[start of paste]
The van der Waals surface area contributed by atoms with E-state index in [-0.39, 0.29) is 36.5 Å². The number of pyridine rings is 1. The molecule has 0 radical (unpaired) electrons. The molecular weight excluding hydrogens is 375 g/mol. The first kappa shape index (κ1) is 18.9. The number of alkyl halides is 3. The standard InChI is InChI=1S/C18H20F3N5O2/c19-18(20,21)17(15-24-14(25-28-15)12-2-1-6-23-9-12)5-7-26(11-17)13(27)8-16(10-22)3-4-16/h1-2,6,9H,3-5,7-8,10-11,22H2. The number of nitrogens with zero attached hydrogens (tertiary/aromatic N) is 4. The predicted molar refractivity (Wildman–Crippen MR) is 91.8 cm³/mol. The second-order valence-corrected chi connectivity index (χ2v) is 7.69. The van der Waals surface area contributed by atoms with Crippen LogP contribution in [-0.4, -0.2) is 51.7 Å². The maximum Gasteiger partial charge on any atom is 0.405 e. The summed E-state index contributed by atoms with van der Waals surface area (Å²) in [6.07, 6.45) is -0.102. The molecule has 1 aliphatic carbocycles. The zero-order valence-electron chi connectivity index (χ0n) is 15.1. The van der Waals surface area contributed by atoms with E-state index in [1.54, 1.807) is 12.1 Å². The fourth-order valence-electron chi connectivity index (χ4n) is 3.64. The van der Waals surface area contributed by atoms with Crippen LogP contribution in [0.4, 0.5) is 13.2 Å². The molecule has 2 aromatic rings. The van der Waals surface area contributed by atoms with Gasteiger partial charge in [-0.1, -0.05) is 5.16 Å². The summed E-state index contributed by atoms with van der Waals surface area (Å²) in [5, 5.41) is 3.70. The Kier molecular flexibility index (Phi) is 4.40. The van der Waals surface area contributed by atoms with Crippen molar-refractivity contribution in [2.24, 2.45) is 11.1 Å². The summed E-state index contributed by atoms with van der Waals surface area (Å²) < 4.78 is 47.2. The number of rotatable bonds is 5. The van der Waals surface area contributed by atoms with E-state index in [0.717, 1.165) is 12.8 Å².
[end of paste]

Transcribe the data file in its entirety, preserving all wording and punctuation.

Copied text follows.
The van der Waals surface area contributed by atoms with E-state index in [-0.39, 0.29) is 36.5 Å². The number of pyridine rings is 1. The molecule has 0 radical (unpaired) electrons. The molecular weight excluding hydrogens is 375 g/mol. The first kappa shape index (κ1) is 18.9. The number of alkyl halides is 3. The standard InChI is InChI=1S/C18H20F3N5O2/c19-18(20,21)17(15-24-14(25-28-15)12-2-1-6-23-9-12)5-7-26(11-17)13(27)8-16(10-22)3-4-16/h1-2,6,9H,3-5,7-8,10-11,22H2. The number of nitrogens with zero attached hydrogens (tertiary/aromatic N) is 4. The predicted molar refractivity (Wildman–Crippen MR) is 91.8 cm³/mol. The second-order valence-corrected chi connectivity index (χ2v) is 7.69. The van der Waals surface area contributed by atoms with Crippen LogP contribution in [-0.4, -0.2) is 51.7 Å². The maximum Gasteiger partial charge on any atom is 0.405 e. The summed E-state index contributed by atoms with van der Waals surface area (Å²) in [6.07, 6.45) is -0.102. The molecule has 1 aliphatic carbocycles. The zero-order valence-electron chi connectivity index (χ0n) is 15.1. The van der Waals surface area contributed by atoms with E-state index in [1.54, 1.807) is 12.1 Å². The fourth-order valence-electron chi connectivity index (χ4n) is 3.64. The van der Waals surface area contributed by atoms with Crippen LogP contribution in [0.4, 0.5) is 13.2 Å². The molecule has 2 aromatic rings. The van der Waals surface area contributed by atoms with Gasteiger partial charge in [-0.1, -0.05) is 5.16 Å². The summed E-state index contributed by atoms with van der Waals surface area (Å²) in [5, 5.41) is 3.70. The Kier molecular flexibility index (Phi) is 4.40. The van der Waals surface area contributed by atoms with Crippen molar-refractivity contribution in [2.24, 2.45) is 11.1 Å². The summed E-state index contributed by atoms with van der Waals surface area (Å²) < 4.78 is 47.2. The number of rotatable bonds is 5. The van der Waals surface area contributed by atoms with E-state index in [0.717, 1.165) is 12.8 Å².